2017 Volume 29 Issue 5 Pages 839-844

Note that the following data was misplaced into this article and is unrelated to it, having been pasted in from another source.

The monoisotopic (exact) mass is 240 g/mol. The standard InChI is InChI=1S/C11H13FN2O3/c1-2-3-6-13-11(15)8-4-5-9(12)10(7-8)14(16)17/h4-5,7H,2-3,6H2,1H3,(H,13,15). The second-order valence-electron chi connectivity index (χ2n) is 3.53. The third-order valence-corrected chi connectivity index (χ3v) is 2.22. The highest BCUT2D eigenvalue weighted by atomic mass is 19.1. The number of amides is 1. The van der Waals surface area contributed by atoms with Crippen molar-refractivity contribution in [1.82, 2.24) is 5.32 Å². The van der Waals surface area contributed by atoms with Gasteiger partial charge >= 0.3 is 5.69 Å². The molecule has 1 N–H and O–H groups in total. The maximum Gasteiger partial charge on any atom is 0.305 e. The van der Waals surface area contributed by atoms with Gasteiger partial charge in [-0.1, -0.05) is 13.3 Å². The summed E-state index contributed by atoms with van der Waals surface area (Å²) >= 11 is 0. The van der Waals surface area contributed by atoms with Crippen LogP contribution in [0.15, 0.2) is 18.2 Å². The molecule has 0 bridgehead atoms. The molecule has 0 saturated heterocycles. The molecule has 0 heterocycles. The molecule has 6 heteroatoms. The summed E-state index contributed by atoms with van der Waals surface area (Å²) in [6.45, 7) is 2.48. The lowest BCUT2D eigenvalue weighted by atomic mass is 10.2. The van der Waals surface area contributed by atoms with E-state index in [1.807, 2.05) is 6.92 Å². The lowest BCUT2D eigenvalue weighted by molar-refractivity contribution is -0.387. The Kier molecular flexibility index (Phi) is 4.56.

[Purpose] This study aimed to investigate the effect of phase proprioceptive training on balance in patients with chronic stroke. [Subjects and Methods] Participants included 30 patients with stroke who were randomly assigned to the proprioceptive training group (n=15) or control group (n=15). Participants in the proprioceptive training group underwent proprioceptive training and received general physical therapy each for a total of 20 thirty-minute sessions, five times per week, during a period of four weeks; the control group received general physical therapy for a total of 20 sixty-minute sessions, five times per week, during a period of four weeks. [Results] All participants were evaluated with the Berg Balance Scale, Timed Up and Go (TUG) test, and Activities-specific Balance Confidence (ABC) Scale instrument before and after intervention. After training, the differences in BBS, TUG, and ABC scores in the proprioceptive group were significantly greater than those in the control group. [Conclusion] In conclusion, proprioceptive training was effective on balance ability. Therefore, proprioceptive training may be efficient when combining general physical therapy with phase proprioceptive training for patients with impairments of balance. Further research is needed to investigate proprioceptive training methods.